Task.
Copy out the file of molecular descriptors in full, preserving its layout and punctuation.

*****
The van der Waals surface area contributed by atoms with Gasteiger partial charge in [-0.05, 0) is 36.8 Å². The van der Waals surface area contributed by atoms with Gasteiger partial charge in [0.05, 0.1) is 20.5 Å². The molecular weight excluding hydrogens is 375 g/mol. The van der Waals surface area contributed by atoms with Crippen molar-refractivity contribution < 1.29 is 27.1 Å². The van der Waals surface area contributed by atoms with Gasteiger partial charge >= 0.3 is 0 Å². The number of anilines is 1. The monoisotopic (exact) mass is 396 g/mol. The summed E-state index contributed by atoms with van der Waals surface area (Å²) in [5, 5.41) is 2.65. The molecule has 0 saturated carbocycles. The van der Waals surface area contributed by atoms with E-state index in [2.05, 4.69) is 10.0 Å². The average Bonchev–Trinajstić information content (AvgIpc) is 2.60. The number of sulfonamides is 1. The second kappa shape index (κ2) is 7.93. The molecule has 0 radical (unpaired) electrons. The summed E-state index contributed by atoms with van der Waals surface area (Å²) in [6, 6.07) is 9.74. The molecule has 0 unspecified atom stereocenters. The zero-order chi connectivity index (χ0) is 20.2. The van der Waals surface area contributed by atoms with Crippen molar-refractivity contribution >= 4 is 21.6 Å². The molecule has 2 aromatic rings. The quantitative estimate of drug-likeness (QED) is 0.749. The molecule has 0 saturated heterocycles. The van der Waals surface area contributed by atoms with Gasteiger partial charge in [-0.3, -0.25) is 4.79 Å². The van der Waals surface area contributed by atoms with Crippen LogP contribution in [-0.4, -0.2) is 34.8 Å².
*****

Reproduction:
The van der Waals surface area contributed by atoms with Gasteiger partial charge in [-0.05, 0) is 36.8 Å². The van der Waals surface area contributed by atoms with Gasteiger partial charge in [0.05, 0.1) is 20.5 Å². The molecular weight excluding hydrogens is 375 g/mol. The van der Waals surface area contributed by atoms with Crippen molar-refractivity contribution < 1.29 is 27.1 Å². The van der Waals surface area contributed by atoms with Gasteiger partial charge >= 0.3 is 0 Å². The number of anilines is 1. The monoisotopic (exact) mass is 396 g/mol. The summed E-state index contributed by atoms with van der Waals surface area (Å²) in [5, 5.41) is 2.65. The molecule has 0 saturated carbocycles. The van der Waals surface area contributed by atoms with E-state index in [2.05, 4.69) is 10.0 Å². The average Bonchev–Trinajstić information content (AvgIpc) is 2.60. The number of sulfonamides is 1. The second kappa shape index (κ2) is 7.93. The molecule has 0 radical (unpaired) electrons. The summed E-state index contributed by atoms with van der Waals surface area (Å²) in [6, 6.07) is 9.74. The molecule has 0 unspecified atom stereocenters. The zero-order chi connectivity index (χ0) is 20.2. The van der Waals surface area contributed by atoms with Crippen molar-refractivity contribution >= 4 is 21.6 Å². The molecule has 2 aromatic rings. The quantitative estimate of drug-likeness (QED) is 0.749. The molecule has 0 saturated heterocycles. The van der Waals surface area contributed by atoms with Gasteiger partial charge in [-0.3, -0.25) is 4.79 Å². The van der Waals surface area contributed by atoms with Crippen LogP contribution in [-0.4, -0.2) is 34.8 Å².